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If Poroshenko can take any comfort from the predicament in which he finds himself, it might be that he never really had any good options. The much-ballyhooed rapid reaction force that NATO announced is meant to protect existing members of the alliance. And not only has the West not provided meaningful military aid to Ukraine, it has also failed to mobilize sufficient financial resources to support Kyiv, notes Balázs Jarábik, a visiting scholar at the Carnegie Endowment for International Peace.
“Ukraine is essentially broke,” says Jarábik. This, in addition to the mounting human cost of the war, has pushed some Ukrainians toward support for a ceasefire that they might have resisted when the insurgency began in April. This, too, plays in Putin’s favour. He can weather a collapse of the ceasefire and a resumption of hostilities far more easily than can Ukraine. The fighting is not on Russian territory, and any public or press opposition to Russians dying in a supposedly Ukrainian civil war can be effectively squashed.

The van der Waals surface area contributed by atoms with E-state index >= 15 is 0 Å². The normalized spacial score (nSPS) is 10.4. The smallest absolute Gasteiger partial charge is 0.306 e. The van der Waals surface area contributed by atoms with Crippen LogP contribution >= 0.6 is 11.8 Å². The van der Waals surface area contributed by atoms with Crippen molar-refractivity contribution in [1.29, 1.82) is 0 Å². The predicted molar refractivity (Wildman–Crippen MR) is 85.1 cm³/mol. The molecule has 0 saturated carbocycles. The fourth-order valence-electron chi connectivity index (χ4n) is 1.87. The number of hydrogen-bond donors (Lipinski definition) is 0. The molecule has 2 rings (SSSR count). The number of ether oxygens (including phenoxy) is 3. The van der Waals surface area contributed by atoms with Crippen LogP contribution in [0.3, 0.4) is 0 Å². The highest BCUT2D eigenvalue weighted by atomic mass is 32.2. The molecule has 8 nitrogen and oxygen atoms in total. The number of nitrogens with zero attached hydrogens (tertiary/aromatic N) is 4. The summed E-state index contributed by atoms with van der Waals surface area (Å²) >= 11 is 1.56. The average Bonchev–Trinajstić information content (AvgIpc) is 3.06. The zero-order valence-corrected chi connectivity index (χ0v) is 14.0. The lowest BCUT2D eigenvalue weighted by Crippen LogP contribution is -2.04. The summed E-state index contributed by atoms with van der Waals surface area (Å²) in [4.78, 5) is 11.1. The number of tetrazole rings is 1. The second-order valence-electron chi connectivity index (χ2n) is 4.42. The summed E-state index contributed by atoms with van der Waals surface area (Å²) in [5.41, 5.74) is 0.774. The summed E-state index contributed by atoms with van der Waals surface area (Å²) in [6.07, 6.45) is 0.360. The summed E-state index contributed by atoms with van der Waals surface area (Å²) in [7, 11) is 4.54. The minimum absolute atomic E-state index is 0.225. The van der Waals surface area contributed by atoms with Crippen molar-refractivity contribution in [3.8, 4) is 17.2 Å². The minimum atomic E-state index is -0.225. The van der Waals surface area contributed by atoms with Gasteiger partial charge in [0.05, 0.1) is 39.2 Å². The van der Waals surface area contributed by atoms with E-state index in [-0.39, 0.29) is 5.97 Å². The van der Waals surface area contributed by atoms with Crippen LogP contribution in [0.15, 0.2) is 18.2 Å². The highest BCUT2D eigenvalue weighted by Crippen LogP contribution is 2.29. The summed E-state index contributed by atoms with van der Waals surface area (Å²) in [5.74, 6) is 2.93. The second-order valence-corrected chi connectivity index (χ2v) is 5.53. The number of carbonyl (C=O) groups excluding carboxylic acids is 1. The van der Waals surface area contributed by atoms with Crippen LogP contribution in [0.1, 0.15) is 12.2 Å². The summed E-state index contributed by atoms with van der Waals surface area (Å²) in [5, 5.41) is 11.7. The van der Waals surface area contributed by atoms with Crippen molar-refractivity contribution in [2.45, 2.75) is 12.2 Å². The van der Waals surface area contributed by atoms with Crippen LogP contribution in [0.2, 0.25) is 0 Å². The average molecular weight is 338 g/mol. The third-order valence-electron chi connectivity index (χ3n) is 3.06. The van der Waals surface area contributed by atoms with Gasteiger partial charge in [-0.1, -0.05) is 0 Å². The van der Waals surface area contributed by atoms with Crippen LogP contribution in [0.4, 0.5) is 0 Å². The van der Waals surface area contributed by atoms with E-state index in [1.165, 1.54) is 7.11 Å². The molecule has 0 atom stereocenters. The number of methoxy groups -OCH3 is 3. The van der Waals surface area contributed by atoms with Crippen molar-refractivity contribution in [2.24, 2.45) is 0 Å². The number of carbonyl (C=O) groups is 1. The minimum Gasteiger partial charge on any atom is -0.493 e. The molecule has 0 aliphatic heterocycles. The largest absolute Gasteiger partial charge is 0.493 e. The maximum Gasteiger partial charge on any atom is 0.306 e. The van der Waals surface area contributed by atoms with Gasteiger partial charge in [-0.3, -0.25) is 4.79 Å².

Western sanctions are supposed to tilt this balance by making the war more painful for Russia. Canada, the European Union and the United States have levelled several rounds of sanctions against Moscow since Russia annexed Crimea in March. The EU announced its latest round of sanctions on Monday. These have damaged the Russian economy, but they haven’t stopped Moscow.
“Nothing that’s on the table here is strong enough to change Putin’s calculus,” says Andrew Weiss, vice-president for studies at the Carnegie Endowment for International Peace. What’s more, he says, the longer the sanctions are in place, the more difficult it will be to maintain Western unity over them. Many European countries have close economic ties to Russia. Western sanctions, and the retaliatory Russian ones, hurt those countries as well. Here, too, Russia is likely willing to absorb more punishment than its adversaries. “Russia is prepared to fight harder to keep from losing Ukraine than the West is prepared to fight to get it,” says Steven Pifer, a senior fellow at the Brookings Institution and a former American ambassador to Ukraine.